This is the latest in Leerburg's series of training videos done with Michael Ellis.
It's a training video that follows Michael's curriculum for his course on Motivation and Play at his school for dog trainers in California: michaelellisschool.com
The work in this DVD (or video on demand) teaches trainers of all breeds (large and small) and trainers from every dog sport (agility, obedience, and protection sports) the advanced concepts of how to motivate their dogs.
The goal of this training is to teach dog trainers how to turn a reward into an event for their dog. When trainers can learn these skills they are going to be able to manipulate the motivation and drive of their dogs.
The chapters for this training video are:
-Learning Moving Skills Without a Dog
-Rewards Are An "Interactive"
-Techniques for Increasing Motivation
-Borrowing Techniques From the World of Protection Sports - Not All biting is Protection
-How to Manage Your Dog's Genetics
In our chapter on Learning Moving Skills Without a Dog, Michael introduces trainers to movement skills they can learn without their dog to help develop and increase a dog's motivation and drive. In this chapter trainers will learn:
-Weight shift/balance drills
-How to use your legs and not your back
-Tug/toy presentation without a dog
-Food handling without a dog - how to hold and deliver
-Why straight line targeting - the problem with hooking
-Getting bit is bad for the handler and dogs motivation
-Misses - How and Why?
In the chapter titled Rewards Are an "Interactive Event" trainers will learn:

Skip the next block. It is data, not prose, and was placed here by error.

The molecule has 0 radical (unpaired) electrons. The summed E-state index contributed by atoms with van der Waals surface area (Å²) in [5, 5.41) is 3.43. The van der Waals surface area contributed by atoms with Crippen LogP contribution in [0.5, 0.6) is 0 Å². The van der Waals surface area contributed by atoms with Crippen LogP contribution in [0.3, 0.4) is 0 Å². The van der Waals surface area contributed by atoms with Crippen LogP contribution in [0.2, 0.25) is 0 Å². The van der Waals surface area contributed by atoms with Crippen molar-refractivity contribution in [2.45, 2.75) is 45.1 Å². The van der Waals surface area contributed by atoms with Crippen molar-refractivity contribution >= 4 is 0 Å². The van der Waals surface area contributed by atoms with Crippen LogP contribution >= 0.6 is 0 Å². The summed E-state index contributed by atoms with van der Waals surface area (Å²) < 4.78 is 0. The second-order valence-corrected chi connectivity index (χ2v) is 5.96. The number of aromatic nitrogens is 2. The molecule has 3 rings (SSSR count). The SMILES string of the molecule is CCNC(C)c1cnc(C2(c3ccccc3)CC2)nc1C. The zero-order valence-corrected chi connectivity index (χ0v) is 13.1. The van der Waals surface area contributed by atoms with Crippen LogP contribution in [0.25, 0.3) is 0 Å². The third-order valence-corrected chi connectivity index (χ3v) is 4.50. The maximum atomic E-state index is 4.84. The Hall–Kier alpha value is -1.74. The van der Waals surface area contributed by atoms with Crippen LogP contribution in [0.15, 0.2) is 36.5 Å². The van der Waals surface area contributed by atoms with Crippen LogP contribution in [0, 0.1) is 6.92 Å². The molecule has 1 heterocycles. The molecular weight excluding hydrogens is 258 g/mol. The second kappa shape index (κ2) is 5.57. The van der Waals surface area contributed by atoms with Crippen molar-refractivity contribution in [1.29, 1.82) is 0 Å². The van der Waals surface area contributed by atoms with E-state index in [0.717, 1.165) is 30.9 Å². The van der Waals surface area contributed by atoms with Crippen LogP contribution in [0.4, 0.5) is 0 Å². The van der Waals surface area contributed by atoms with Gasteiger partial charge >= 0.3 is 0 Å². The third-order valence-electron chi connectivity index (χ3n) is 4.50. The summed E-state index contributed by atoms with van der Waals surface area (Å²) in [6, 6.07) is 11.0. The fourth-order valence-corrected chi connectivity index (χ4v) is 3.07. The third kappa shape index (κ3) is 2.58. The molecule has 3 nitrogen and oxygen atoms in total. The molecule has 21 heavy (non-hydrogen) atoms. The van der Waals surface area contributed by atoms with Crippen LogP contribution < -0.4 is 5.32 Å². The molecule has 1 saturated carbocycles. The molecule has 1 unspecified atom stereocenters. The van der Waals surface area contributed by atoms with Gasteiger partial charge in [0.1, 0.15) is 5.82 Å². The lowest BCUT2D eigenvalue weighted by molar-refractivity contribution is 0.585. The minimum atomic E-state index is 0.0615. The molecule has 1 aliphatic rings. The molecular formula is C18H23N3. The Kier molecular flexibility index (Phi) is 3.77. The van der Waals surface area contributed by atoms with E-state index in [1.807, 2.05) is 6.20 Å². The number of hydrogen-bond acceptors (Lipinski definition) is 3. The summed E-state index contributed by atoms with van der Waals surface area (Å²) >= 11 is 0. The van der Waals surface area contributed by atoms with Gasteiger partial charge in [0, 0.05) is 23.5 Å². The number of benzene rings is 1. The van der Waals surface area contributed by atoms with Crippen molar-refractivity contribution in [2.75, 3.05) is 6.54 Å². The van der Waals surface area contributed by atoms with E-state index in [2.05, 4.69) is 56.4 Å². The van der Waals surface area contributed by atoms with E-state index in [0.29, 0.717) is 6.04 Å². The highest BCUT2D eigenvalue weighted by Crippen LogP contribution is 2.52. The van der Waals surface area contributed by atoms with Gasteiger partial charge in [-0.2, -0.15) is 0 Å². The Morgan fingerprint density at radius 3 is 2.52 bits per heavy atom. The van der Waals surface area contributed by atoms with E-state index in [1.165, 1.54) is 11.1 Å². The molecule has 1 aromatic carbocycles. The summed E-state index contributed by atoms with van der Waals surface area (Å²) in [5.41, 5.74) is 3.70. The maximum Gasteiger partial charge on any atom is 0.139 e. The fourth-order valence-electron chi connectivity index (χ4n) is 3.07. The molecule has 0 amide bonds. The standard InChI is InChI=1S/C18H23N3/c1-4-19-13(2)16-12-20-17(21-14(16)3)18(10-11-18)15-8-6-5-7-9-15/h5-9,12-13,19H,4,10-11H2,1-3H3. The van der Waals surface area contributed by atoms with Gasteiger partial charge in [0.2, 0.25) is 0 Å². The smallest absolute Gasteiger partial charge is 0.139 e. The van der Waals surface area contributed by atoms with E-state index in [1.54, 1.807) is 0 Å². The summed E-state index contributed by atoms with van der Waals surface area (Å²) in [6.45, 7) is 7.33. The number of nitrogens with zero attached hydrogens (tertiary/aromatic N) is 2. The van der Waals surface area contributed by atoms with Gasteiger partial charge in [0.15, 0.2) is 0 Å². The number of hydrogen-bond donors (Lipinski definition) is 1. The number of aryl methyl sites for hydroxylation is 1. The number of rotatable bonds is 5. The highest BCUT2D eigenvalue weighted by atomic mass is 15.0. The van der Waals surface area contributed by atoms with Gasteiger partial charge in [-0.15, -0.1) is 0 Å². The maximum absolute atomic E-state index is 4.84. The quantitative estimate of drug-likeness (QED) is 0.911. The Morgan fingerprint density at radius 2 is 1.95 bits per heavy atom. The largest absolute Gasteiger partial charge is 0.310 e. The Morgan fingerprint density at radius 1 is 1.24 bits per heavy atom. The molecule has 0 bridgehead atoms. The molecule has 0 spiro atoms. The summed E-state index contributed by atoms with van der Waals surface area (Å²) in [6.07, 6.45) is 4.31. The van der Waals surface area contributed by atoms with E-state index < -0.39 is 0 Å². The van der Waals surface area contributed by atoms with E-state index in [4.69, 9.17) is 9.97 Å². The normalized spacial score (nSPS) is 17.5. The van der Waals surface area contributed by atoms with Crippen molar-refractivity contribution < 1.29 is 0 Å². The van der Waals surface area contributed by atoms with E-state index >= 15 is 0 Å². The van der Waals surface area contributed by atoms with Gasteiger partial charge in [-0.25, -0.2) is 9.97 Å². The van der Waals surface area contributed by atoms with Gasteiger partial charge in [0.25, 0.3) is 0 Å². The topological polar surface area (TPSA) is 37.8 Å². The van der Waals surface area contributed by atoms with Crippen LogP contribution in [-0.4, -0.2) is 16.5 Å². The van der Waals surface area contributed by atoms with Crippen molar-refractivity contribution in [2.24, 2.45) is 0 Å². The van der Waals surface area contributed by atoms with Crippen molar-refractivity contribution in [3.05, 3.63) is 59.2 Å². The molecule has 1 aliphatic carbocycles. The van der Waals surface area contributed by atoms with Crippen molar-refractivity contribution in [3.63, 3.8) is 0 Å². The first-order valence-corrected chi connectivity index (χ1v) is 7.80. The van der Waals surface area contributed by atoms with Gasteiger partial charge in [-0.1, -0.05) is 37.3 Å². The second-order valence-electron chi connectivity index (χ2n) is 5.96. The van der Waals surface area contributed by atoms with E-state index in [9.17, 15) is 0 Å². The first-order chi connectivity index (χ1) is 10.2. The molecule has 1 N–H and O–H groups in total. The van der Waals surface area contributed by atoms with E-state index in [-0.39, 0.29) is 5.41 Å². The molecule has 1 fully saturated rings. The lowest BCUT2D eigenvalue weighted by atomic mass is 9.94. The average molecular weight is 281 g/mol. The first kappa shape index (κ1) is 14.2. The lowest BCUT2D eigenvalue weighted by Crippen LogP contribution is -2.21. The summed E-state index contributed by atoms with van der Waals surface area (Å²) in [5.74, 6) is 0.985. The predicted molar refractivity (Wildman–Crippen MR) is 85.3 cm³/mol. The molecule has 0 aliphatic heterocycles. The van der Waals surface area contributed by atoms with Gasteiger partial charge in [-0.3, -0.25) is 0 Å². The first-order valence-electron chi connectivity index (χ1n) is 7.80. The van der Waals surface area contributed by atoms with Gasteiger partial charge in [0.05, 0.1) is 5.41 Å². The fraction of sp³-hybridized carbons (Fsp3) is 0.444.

-Movement is reinforcing during a reward
-Contrasts between a "reward event" vs. "normal behavior"
-The differences between "hunger drive" and movement-based "prey rewards"
-Variable duration of the "reward event" and its effect on post-reinforcement pause/attention
-Using auditory stimulators to stimulate motivation
-Chasing and searching are better than having
-Tugging, Chasing, and Eating
In the chapter for Techniques for Increasing Motivation Michael covers:
-Using restraint and frustration to build motivation
-Learning to balance and use HUNGER and a tool
-How "social isolation" can be a tool to increase motivation
-Patterning arousal levels/classical conditioning
-What activities intensify through rehearsal, which don't
-Restricting and channeling your dogs' energy use
-Appropriate toys and treats
-Violating your dog's expectations. Using food and toys in the same training session.
-Balancing possession without creating conflict
In the chapter, Borrowing Techniques From the World of Protection Sports, we explain the following:
-Using back pressure to build motivation
-Building the "STRIKE" as a factor of motivation
-Revisiting the Auditory Stimulator
-Letting the dog "WIN"
The chapter on How to Manage Your Dog's Genetics will cover:
-"PLAYERS" vs. "FIGHTERS"
-Spatial awareness and sensitivity
-Possessiveness - the pros and cons, learning to initiate
-Internal vs. External dogs and how to motivate each
In the chapter, Establishing Rules, we cover:
-When to add rules without causing confict
-How strict should you be?
-The balance between motivation and rules